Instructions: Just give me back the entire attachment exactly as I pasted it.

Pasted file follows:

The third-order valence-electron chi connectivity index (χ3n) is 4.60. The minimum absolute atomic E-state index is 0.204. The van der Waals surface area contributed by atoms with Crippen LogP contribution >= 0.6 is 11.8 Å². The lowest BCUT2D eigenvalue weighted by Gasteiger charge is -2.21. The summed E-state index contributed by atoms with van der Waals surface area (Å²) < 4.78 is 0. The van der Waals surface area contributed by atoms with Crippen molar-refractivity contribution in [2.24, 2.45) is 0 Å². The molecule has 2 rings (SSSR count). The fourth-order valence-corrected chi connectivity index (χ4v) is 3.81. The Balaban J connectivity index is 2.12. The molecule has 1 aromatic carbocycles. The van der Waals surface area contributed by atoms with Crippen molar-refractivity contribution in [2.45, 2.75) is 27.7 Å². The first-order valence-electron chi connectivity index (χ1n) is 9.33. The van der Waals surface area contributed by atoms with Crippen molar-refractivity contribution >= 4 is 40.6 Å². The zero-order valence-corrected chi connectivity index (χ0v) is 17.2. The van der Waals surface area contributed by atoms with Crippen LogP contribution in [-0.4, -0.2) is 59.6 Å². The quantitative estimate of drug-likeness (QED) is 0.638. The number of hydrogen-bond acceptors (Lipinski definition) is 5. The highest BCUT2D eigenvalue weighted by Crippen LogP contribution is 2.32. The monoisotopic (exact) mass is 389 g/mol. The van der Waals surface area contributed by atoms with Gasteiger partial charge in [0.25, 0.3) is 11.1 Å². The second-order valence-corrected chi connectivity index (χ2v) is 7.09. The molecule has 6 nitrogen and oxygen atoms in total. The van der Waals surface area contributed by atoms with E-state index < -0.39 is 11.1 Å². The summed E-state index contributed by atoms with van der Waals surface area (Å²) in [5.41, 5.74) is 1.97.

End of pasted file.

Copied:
The third-order valence-electron chi connectivity index (χ3n) is 4.60. The minimum absolute atomic E-state index is 0.204. The van der Waals surface area contributed by atoms with Crippen LogP contribution >= 0.6 is 11.8 Å². The lowest BCUT2D eigenvalue weighted by Gasteiger charge is -2.21. The summed E-state index contributed by atoms with van der Waals surface area (Å²) < 4.78 is 0. The van der Waals surface area contributed by atoms with Crippen molar-refractivity contribution in [2.24, 2.45) is 0 Å². The molecule has 2 rings (SSSR count). The fourth-order valence-corrected chi connectivity index (χ4v) is 3.81. The Balaban J connectivity index is 2.12. The molecule has 1 aromatic carbocycles. The van der Waals surface area contributed by atoms with Crippen molar-refractivity contribution in [2.45, 2.75) is 27.7 Å². The first-order valence-electron chi connectivity index (χ1n) is 9.33. The van der Waals surface area contributed by atoms with Crippen molar-refractivity contribution >= 4 is 40.6 Å². The zero-order valence-corrected chi connectivity index (χ0v) is 17.2. The van der Waals surface area contributed by atoms with Crippen LogP contribution in [-0.4, -0.2) is 59.6 Å². The quantitative estimate of drug-likeness (QED) is 0.638. The number of hydrogen-bond acceptors (Lipinski definition) is 5. The highest BCUT2D eigenvalue weighted by Crippen LogP contribution is 2.32. The monoisotopic (exact) mass is 389 g/mol. The van der Waals surface area contributed by atoms with Gasteiger partial charge in [0.25, 0.3) is 11.1 Å². The second-order valence-corrected chi connectivity index (χ2v) is 7.09. The molecule has 6 nitrogen and oxygen atoms in total. The van der Waals surface area contributed by atoms with E-state index < -0.39 is 11.1 Å². The summed E-state index contributed by atoms with van der Waals surface area (Å²) in [5.41, 5.74) is 1.97.